One of the basic facts of being a parent is I’m learning that costs do not really seem to decrease in any fashion whatsoever.  I guess after they move out and start earning their own keep the costs will go down, but until then, as they get bigger, so will the cost of raising them.

Here are a few tips on how to handle things when the answer you get doesn’t match the assumption you had made when you asked the question:

  • Understand the butterfly effect – Looking at something from a cost perspective will often not tell you the complete picture, as my wife learned with her question about baby formula.  Changing one thing, the purchase of formula, also created changes in other areas which all had a ripple effect on how and where we spend money.  Bottom line, too look at just the formula costs was overly simplistic.
  • Don’t spend what you don’t have – It occurred to me that this could have led to dangerous outcomes had the assumptions not been about something so simple as baby formula and had it not been by someone as financially responsible as my wife.  I’m sure others out there have made assumptions on much costlier items, and made follow-up actions that proved dramatically incorrect.  Think about those people a few years ago who assumed that they could afford the monthly mortgage payment that their lenders told them they could afford.  By simply trusting the assumption, many people found themselves in dire straits and ended up losing their home, their credit, and probably a good deal of money along the way.
  • Make it a learning opportunity – I think my wife was disappointed that we weren’t spending less as a result of not buying baby formula, but I know that once we talked about it, she thought about things differently.  If you find that an assumption you’re making isn’t correct, take it as an opportunity to understand what went wrong into the assumption you had, and how to best apply it moving forward.  I’m pretty sure now Mrs. Beagle will be thinking more broadly about things like offsetting costs that, through not fault of her own, she hadn’t thought of in the first place.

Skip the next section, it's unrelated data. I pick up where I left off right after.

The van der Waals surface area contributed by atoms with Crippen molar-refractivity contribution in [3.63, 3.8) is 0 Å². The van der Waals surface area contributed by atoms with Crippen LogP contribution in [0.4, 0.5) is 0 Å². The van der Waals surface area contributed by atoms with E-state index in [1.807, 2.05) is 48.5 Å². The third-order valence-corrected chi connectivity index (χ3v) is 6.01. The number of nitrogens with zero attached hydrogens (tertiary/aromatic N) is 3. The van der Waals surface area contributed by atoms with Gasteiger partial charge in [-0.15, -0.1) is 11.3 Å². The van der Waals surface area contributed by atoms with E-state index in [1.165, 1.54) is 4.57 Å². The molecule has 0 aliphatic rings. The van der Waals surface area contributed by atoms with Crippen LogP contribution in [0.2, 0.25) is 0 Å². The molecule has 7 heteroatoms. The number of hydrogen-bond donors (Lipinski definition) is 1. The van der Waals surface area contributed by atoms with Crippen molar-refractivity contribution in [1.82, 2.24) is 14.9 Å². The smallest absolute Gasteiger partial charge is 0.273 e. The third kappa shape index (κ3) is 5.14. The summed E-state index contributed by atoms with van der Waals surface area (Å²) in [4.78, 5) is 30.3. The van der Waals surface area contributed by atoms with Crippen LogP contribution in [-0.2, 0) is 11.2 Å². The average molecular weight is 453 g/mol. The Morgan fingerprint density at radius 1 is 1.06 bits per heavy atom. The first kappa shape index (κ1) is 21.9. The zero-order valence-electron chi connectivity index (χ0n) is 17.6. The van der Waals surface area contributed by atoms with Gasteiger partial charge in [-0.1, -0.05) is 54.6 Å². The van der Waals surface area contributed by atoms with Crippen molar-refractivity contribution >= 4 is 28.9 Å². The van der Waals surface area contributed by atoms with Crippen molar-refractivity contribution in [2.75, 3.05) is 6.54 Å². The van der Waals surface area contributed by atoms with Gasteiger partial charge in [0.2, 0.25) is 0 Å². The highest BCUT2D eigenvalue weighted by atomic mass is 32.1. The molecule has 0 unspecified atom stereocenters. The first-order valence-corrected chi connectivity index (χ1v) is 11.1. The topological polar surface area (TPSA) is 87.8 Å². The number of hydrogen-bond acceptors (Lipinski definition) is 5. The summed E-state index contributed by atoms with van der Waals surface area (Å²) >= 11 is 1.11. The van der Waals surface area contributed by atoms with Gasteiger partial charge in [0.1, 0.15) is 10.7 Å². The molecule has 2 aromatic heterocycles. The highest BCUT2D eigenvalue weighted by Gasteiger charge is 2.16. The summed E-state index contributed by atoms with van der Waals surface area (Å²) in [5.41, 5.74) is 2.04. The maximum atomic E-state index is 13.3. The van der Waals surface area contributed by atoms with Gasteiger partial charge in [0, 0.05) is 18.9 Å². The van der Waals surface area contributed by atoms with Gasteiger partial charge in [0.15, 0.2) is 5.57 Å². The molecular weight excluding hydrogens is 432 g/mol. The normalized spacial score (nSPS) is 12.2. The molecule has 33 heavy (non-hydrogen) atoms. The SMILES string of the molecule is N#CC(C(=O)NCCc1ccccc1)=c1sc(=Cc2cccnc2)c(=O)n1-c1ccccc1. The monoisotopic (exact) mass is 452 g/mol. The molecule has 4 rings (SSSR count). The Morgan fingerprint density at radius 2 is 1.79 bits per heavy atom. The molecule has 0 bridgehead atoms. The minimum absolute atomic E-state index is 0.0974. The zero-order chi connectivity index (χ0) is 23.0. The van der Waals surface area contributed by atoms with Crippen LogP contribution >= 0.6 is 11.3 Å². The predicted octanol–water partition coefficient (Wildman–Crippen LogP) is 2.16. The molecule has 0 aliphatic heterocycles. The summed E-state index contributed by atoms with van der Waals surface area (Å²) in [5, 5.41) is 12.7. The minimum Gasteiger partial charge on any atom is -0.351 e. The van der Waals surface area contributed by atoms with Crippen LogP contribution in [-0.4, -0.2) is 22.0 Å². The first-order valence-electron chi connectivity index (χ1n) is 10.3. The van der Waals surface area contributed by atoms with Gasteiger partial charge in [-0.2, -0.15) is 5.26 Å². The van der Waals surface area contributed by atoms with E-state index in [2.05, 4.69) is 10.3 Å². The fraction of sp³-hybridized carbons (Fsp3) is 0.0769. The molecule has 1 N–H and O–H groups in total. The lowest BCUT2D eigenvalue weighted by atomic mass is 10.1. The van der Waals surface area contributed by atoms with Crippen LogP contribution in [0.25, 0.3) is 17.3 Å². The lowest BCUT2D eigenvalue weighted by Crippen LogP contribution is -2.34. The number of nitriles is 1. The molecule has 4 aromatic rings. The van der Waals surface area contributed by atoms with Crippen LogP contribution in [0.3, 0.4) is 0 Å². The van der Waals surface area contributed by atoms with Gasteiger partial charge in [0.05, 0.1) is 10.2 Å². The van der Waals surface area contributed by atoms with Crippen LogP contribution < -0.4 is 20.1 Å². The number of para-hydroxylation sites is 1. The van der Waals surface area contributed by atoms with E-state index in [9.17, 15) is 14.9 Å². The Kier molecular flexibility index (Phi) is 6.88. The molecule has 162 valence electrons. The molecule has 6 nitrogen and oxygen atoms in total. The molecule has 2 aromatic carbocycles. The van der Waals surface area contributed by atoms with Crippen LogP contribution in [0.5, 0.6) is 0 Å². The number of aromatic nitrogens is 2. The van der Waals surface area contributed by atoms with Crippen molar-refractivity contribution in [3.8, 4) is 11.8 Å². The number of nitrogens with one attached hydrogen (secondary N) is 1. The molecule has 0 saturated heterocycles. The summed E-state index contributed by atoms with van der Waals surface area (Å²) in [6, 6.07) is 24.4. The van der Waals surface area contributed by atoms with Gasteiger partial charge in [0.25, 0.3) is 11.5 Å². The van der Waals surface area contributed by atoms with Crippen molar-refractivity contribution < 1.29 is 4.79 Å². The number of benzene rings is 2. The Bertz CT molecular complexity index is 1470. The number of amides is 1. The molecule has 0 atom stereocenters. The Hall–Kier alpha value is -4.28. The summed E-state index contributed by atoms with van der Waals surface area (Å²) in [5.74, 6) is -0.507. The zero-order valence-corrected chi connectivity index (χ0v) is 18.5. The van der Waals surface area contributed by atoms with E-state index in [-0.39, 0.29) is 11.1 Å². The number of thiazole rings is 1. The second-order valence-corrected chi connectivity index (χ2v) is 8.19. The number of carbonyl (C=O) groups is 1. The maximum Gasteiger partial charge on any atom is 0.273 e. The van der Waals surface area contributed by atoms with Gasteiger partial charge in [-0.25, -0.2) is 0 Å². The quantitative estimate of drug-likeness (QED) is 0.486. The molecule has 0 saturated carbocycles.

Readers, when have you recently made an assumption that turned out to be incorrect?  How did it affect you and more importantly, what did you take away that will lead you to making more accurate assumptions in the future?

 

Copyright 2017 Original content authorized only to appear on Money Beagle. Please subscribe via RSS, follow me on Twitter, Facebook, or receive e-mail updates. Thank you for reading.

How Our Second Car Seat Will Pay For Itself

A few weeks ago, Target had their ‘Baby Sale’ where baby related items were on sale.  We had been looking into a second car seat and found one that we really liked and had pretty good ratings.

Our primary car seat is in my wife’s car along with a base for the baby carrier.  The car seat holds our 2-year old son, and the baby goes in the carrier.

Until recently, there wasn’t really a need for a car seat in my car, as my wife took the kids places most of the time and the kids were together.  On top of that, most places we went involved a stroller.  The single stroller we have barely fits in my car, and the double stroller does not fit at all.

Lately, though, we’re finding that our behaviors are a bit different.  We’re splitting up the kids more often, or we’re going places where we can get by without a stroller.  In this case, we figured that more trips in my car would be achievable.  My wife drives a Buick SUV and I drive a Pontiac sedan, so the big difference here:

Better mileage in the Pontiac.

My car averages around 25 MPG and my wife’s car averages around 16 MPG.

If gas averages $3.50, this means that the cost per mile in gas is as follows:

Pontiac: $0.14
Buick: $0.21875

This means that on a 50 mile round trip, we’re saving $3.9375 in gas.  That’s a pretty huge difference.

The all-in price of the car seat was $105.72.

This means that it would take 1,342 miles switched to my car before the car seat completely pays for itself.

With our driving habits, this is certainly something I think we’ll cross without much effort.  Trips to my in-laws are around 45 miles round trip and since we see them once or twice a month, that will add up pretty quickly.  We recently had a couple of birthday parties, each around 50 miles round trip.  Neither of these required a stroller, so it was off in my car.  Even trips to my parents house, who live much closer (about 15 miles around trip) still save a small amount, and will add up.

Eventually we’ll have to get a second seat for my wife’s car when the baby can no longer fit into the carrier.  At that point we would have to decide whether to look into a second seat for my car as well (we certainly could move seats back and forth but this isn’t practical).  We’ll probably see how our habits play out and whether it makes sense.

You always hear about things that pay for themselves.  In the case of this car seat, I believe it will completely pay for itself before it’s all said and done.

Have you ever had an item that has proven to pay for itself over time?